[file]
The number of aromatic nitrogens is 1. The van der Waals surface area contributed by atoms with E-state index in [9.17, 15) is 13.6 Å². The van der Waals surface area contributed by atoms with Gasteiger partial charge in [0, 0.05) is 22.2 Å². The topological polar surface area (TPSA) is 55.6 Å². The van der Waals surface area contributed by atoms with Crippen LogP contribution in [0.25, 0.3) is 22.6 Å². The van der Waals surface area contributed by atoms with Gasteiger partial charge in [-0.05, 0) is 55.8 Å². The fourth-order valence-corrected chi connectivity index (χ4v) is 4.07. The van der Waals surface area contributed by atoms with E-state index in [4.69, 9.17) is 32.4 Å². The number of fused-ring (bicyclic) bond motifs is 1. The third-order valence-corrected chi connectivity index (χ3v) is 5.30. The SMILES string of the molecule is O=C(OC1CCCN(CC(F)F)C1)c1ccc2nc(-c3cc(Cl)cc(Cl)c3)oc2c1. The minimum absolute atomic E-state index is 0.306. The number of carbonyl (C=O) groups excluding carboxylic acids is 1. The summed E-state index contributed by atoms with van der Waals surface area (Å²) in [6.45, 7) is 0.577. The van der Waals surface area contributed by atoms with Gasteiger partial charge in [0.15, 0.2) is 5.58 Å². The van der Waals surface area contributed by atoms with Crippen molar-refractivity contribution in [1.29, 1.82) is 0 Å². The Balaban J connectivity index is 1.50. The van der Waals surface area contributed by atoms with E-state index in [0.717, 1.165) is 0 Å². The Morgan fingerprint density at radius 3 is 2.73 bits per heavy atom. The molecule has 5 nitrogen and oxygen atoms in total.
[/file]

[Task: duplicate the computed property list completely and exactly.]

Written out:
The number of aromatic nitrogens is 1. The van der Waals surface area contributed by atoms with E-state index in [9.17, 15) is 13.6 Å². The van der Waals surface area contributed by atoms with Gasteiger partial charge in [0, 0.05) is 22.2 Å². The topological polar surface area (TPSA) is 55.6 Å². The van der Waals surface area contributed by atoms with Crippen LogP contribution in [0.25, 0.3) is 22.6 Å². The van der Waals surface area contributed by atoms with Gasteiger partial charge in [-0.05, 0) is 55.8 Å². The fourth-order valence-corrected chi connectivity index (χ4v) is 4.07. The van der Waals surface area contributed by atoms with E-state index in [4.69, 9.17) is 32.4 Å². The number of fused-ring (bicyclic) bond motifs is 1. The third-order valence-corrected chi connectivity index (χ3v) is 5.30. The SMILES string of the molecule is O=C(OC1CCCN(CC(F)F)C1)c1ccc2nc(-c3cc(Cl)cc(Cl)c3)oc2c1. The minimum absolute atomic E-state index is 0.306. The number of carbonyl (C=O) groups excluding carboxylic acids is 1. The summed E-state index contributed by atoms with van der Waals surface area (Å²) in [6.45, 7) is 0.577. The van der Waals surface area contributed by atoms with Gasteiger partial charge in [0.15, 0.2) is 5.58 Å². The van der Waals surface area contributed by atoms with Crippen molar-refractivity contribution in [1.29, 1.82) is 0 Å². The Balaban J connectivity index is 1.50. The van der Waals surface area contributed by atoms with E-state index in [0.717, 1.165) is 0 Å². The Morgan fingerprint density at radius 3 is 2.73 bits per heavy atom. The molecule has 5 nitrogen and oxygen atoms in total.